On appeal, Penelope Bender relies on the doctrine of interspousal immunity as a defense to her husband's claim against her for the stolen money.

Morton Bender alleges an abuse of discretion in denying him punitive damages, error in excluding evidence of the loss of use of the money, and error in dismissing his case as to Shaffer and Davis after a prima facie case had been established. We shall consider Morton Bender's appeal and then Penelope's reliance on spousal immunity.

The Court of Appeals has recognized that punitive damages may be awarded in cases of trespass and conversion. McClung-Logan Equipment Co., Inc. v. Thomas, 226 Md. 136, 172 A.2d 494 (1961). Provided the plaintiff has established a wanton, willful and malicious course of activity on the part of the defendant, such an award is discretionary with the trier of the facts. The trial judge in this case found that Penelope Bender committed a "rather egregious wrong against Mr. Bender," but concluded that the totality of the circumstances warranted an allowance of interest rather than punitive damages. The court's conclusion was supported by a detailed fact finding which was supported by substantial evidence in the record. His decision, therefore, is not clearly erroneous and will not be disturbed.

Mr. Bender's claim for interest at the prime rate was properly rejected. The money in the safe was not earning any amount of interest, although it was subject to being deposited or invested at any time. The record, as the trial judge observed, is devoid of any evidence that the money was going to be invested at any particular rate of return. Interest allowed at the legal rate for the period involved amounted to $22,360.81. We find no error.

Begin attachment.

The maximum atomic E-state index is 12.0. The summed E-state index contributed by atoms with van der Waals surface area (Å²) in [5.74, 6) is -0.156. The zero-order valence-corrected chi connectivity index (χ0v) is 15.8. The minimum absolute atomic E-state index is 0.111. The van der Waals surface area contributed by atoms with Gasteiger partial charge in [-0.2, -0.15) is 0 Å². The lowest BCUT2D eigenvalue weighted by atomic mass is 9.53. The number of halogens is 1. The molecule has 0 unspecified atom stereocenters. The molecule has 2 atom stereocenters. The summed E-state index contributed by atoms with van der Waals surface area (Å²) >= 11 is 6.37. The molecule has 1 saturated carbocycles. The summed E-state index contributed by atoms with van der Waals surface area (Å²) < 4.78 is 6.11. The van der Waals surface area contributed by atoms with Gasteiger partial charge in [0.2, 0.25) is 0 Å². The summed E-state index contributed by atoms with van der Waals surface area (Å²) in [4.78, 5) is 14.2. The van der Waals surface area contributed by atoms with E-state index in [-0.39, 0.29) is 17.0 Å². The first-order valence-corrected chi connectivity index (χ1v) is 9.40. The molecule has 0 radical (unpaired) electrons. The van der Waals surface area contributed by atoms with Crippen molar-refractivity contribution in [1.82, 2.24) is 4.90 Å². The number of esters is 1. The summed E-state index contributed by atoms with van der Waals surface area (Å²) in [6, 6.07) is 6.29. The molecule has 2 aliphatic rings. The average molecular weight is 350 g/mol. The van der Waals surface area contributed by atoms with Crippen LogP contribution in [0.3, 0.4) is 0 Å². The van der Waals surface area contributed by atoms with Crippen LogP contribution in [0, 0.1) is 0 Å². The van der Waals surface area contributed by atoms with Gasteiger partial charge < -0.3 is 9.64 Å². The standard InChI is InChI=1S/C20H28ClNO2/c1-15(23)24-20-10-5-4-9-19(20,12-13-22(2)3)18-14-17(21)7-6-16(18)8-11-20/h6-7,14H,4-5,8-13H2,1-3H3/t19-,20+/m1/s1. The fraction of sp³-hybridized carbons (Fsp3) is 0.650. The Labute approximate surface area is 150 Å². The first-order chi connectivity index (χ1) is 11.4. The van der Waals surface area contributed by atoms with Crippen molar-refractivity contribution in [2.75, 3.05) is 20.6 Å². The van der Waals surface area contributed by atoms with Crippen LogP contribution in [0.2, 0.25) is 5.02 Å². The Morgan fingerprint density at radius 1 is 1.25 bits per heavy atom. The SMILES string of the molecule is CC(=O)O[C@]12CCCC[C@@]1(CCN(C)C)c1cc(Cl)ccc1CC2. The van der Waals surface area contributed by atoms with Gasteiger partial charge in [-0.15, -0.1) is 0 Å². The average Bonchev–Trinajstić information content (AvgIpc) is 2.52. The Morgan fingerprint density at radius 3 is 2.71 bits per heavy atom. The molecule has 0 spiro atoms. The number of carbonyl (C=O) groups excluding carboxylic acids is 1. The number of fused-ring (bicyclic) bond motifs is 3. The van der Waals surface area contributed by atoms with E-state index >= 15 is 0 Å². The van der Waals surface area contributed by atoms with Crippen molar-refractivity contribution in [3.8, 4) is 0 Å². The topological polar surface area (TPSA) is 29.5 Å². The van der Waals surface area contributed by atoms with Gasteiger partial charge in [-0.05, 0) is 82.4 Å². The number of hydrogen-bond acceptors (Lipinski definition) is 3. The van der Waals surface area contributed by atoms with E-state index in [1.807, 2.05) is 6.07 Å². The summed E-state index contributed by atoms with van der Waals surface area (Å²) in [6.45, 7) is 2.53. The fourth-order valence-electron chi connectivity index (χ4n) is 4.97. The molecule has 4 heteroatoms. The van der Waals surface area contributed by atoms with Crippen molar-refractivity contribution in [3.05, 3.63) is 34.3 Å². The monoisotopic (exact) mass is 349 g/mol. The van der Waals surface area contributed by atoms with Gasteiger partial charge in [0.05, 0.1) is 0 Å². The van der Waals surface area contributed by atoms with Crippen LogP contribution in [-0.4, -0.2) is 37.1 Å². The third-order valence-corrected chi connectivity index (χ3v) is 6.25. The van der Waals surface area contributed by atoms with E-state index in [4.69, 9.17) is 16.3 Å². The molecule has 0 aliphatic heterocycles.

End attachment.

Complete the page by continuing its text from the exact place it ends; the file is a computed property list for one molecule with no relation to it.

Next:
At the conclusion of Morton Bender's case-in-chief, the trial court granted the Motion to Dismiss filed by appellees Shaffer and Davis. In reviewing such a motion in a non-jury trial under Md.Rule 535, the trial judge follows the same procedure that is employed when a Motion for Directed Verdict is offered in a jury trial. The evidence and all logical and reasonable inferences therefrom are to be considered in the light most favorable to the non-moving party. J. Whitson Rogers, Inc. v. Board of County Comm'rs., 285 Md. 653, 402 A.2d 608 (1979). To withstand a motion to dismiss, evidence must be of legal probative force and evidential value and amount to more than a scintilla of evidence such as surmise, conjecture or possibility. Ibid.

Generally, conversion may take three forms: tortious, a wrongful taking of the property by the defendant; unauthorized acts of use or ownership over the goods; and a wrongful detention after due demand for return of the goods. Here, we are dealing with a tortious taking of the property by Penelope Bender. Ordinarily, a demand for a return of the goods is not necessary where the injury to the plaintiff's possession is per se tortious. Mattingly v. Mattingly, 150 Md. 671, 133 A. 625 (1926). A demand and refusal are necessary where the defendant's possession is by delivery from the plaintiff or a third person. Mattingly, supra.

Although Mrs. Bender's possession of the money amounted to an actual conversion, the actions of Shaffer and Davis were, at best, constructive conversion. In December, 1977, the two attorneys received all of the cash then in Mrs. Bender's possession and deposited it in a trustees account pending proper identification of the owner. On July 10, 1979, pursuant to a Court Order, the entire $68,800.00 was turned over to Morton Bender.